The IITs are overcommitted, in crisis

The IIT system is in serious trouble at the same time that some of the IITs are building campuses abroad as part of India’s soft power efforts

Updated - November 04, 2023 10:58 am IST

Published - November 04, 2023 01:00 am IST

‘Maintaining faculty quality and attracting young professors committed to the IIT idea and to India’s development are both serious tasks’

‘Maintaining faculty quality and attracting young professors committed to the IIT idea and to India’s development are both serious tasks’ | Photo Credit: B. VELANKANNI RAJ

The Indian Institutes of Technology (IIT) are globally recognised as the crown jewels in India’s higher education system. Indeed, they are often the only Indian higher education institutions known internationally at all. They have produced leaders in high tech and related fields in India and abroad. The IITs may be the most difficult higher education institutions to gain entry in the world — with more than a million students appearing for the entrance examination each year and competing for 17,385 places in the 23 IITs. Yet, the IIT system is in serious trouble at the same time that some of them are building campuses abroad as part of India’s soft power efforts. It is worth taking a careful look at current realities to understand a looming crisis.

Foreign adventures

A branch campus of IIT-Madras has just opened in Zanzibar and IIT Delhi will be launching programmes from its Abu Dhabi campus in 2024. The tiny first entering class of 70 students has been accepted. How many of the faculty are from the Chennai campus — and will they stay in Zanzibar (frequently a problem for branch campuses of western universities)? The admission standards are not like those at home. Admission is based on the IIT Madras Zanzibar Selection Test (IITMZST) 2023 screening test followed by an interview. Some of the screening test centres offered to potential applicants were located not only in Tanzania but also in Ethiopia, Nigeria, Kenya, Uganda and the United Arab Emirates (which has a strong presence of the Indian diaspora).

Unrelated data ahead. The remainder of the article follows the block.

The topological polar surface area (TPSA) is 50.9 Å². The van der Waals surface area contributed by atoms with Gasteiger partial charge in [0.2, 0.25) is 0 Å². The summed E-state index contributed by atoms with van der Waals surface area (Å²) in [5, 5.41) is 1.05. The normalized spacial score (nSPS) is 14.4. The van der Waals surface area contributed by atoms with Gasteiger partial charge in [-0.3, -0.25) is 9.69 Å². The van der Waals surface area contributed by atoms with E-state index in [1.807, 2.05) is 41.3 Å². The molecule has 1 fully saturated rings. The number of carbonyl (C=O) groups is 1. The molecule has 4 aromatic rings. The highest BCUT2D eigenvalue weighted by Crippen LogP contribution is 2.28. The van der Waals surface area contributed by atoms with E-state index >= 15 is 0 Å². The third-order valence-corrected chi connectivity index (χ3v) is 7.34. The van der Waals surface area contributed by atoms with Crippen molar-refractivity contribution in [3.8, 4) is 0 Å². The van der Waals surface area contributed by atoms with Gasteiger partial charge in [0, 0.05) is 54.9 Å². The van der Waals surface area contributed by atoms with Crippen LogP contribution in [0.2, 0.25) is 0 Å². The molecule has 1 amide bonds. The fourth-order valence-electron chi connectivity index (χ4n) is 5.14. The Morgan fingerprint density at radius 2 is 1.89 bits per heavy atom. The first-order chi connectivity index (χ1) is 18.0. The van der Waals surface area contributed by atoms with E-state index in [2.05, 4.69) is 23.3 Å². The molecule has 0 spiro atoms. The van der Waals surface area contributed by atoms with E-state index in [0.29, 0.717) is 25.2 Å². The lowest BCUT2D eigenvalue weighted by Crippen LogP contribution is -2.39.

Initially the Zanzibar campus is offering only two programmes: a Bachelor’s Degree (BS) in Data Science and Artificial Intelligence and M. Tech in Data Science and Artificial Intelligence. They are open to students from across the globe. The annual tuition fee is $12,000 for the BS programme and $4,000 for the M.Tech programme and as noted, only 70 students have signed up. Reports say that the rules and regulations of the IITM Zanzibar campus will be based on the existing norms of IIT Madras.

Apparently, the campus is under renovation. Are there appropriate laboratories, access to IT, and related amenities? In other words, has IIT-Madras jumped into the international arena too soon — or should it be jumping at all? What are its motivations for this adventure? What is the purpose of this enterprise — to earn funds for the home campus? To expand India’s soft power? And quite important — who is investing the significant sums required to start up a branch campus? And, of course, this, and other Indian overseas efforts, must be of high quality.